Nicholas Kristof wrote a presciently timely column for the next-to-the last Sunday New York Times. He recounts a visit to a women’s health clinic in small town in Maine, including what he observed during a consultation.
A teenager had come to the clinic because she felt itchy in her vaginal area. The nurse practitioner takes swab, diagnoses a yeast infection, but has also tested for sexually transmitted diseases.
She then talks to the teenager about birth control methods, including a long-acting reversible contraception. The young woman likes that, learns it’s fully covered by her insurance.
The nurse practitioner also gives her some condoms and tells her to always insist that her prospective sexual partner use one to protect her from STDs.
In short, as Kristof says, this is health care at its best, preventing both unwanted pregnancies and diseases.
Indirectly, poverty also, since the poverty rate for single-mother families is consistently the highest of any household type the Census Bureau reports — 36.5% last year and even higher for families with color, except Asian-Americans.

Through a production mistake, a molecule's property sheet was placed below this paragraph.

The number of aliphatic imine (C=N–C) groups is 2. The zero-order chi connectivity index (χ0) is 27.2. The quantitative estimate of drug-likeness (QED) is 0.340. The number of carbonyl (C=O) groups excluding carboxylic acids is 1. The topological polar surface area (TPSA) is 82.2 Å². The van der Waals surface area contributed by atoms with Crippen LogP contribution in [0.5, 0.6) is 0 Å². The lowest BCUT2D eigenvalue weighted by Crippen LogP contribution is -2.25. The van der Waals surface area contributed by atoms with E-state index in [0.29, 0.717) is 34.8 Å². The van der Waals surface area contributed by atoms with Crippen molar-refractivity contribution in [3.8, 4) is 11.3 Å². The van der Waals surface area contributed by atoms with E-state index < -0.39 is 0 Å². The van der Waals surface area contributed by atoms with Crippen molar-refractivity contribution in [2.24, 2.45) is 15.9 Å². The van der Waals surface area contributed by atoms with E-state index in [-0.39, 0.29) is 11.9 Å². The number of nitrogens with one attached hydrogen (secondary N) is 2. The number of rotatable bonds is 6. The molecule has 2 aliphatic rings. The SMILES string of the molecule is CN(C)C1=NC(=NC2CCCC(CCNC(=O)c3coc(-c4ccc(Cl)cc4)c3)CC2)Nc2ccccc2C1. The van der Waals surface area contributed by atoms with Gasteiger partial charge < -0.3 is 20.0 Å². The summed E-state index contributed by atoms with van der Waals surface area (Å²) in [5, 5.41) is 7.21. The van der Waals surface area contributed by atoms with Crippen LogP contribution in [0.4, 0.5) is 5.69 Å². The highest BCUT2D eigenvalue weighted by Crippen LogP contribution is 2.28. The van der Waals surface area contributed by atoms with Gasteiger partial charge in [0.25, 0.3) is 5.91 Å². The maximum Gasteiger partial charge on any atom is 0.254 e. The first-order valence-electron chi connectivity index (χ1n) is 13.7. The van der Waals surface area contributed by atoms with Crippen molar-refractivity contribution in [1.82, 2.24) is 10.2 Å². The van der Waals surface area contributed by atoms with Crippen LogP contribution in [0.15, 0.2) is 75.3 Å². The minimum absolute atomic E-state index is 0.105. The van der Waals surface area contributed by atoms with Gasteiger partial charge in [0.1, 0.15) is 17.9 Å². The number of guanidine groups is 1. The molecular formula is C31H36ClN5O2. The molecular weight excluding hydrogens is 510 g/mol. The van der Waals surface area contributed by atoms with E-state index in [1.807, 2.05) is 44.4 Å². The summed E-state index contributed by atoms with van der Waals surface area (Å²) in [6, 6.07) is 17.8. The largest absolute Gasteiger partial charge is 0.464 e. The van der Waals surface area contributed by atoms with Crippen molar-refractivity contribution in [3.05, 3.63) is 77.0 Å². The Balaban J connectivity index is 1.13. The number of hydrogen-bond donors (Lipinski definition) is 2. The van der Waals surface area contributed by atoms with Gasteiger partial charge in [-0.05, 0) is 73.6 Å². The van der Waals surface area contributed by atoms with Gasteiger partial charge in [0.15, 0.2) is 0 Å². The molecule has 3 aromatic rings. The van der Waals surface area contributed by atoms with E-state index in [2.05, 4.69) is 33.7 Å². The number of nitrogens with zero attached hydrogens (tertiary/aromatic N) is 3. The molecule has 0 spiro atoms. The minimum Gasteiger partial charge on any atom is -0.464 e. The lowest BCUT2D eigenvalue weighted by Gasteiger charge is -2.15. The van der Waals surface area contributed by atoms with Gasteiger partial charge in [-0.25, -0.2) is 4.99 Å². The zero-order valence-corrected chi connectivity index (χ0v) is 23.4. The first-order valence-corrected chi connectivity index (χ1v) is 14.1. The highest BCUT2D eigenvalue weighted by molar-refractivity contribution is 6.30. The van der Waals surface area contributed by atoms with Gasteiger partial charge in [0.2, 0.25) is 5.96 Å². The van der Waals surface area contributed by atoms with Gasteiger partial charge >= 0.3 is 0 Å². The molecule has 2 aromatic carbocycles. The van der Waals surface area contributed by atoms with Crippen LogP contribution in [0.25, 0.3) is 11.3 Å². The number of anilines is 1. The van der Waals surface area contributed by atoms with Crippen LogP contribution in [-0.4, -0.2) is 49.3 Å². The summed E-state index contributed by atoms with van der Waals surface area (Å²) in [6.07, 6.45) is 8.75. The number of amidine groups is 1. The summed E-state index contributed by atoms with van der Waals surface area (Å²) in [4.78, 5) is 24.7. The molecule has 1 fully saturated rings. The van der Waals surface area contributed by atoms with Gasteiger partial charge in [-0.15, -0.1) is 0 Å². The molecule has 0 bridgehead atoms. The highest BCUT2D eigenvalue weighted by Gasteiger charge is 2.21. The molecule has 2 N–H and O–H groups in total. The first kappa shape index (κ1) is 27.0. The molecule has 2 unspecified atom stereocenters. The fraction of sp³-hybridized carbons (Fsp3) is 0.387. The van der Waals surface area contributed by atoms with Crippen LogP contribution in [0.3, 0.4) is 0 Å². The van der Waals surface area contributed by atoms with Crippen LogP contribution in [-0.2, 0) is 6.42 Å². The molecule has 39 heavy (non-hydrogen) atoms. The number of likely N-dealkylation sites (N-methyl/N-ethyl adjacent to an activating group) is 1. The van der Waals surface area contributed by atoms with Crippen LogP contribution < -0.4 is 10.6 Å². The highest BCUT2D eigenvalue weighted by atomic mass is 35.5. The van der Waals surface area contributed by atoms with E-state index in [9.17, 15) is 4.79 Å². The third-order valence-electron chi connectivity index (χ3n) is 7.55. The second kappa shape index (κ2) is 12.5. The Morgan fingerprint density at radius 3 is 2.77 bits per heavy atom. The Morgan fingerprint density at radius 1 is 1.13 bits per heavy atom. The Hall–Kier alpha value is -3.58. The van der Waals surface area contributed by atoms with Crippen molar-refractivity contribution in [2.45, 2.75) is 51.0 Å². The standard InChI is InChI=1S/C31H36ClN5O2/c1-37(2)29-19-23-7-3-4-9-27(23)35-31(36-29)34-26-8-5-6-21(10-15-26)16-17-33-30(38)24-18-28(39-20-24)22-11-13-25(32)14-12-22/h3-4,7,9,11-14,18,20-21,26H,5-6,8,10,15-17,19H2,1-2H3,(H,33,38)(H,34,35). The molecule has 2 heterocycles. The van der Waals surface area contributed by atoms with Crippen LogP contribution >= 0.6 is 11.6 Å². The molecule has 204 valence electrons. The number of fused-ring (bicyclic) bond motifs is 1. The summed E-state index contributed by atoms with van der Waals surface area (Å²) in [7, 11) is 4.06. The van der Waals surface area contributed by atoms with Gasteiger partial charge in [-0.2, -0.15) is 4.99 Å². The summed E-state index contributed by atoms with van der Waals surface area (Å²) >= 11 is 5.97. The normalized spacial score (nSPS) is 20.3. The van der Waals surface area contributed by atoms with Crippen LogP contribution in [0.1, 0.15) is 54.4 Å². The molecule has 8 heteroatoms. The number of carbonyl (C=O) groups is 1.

The Maine clinic apparently receives federal funds — either through the state’s Medicaid program, a Title X family planning grant or both. So it — —and the women who depend on it — are in big trouble because it provides abortions.
No federal funds used for these because laws already prohibit that. But the clinic probably can’t survive on donations and what it receives from health insurance companies for serving patients who’ve got the coverage the House Republicans’ Affordable Care Act repeal-replace bill would provide.
The bill won’t let people use the tax credits they’ll get to help pay their insurance premiums for a policy that covers abortions, except in the same limited cases the Medicaid prohibition carves out,
And, as you’ve probably read, it denies federal funding to Planned Parenthood, though initially for only one year. This perhaps to evade a stumbling block to swiftly passing the bill with only a simple majority in the Senate, rather than the usual 60 votes.
In the meantime, knowing the bill won’t pass swiftly anyway — if at all in its current form — the House passed and the Senate’s expected to pass a measure that overturns an Obama administration rule which effectively prohibits states from denying Title X funds to family planning projects because they provide abortions.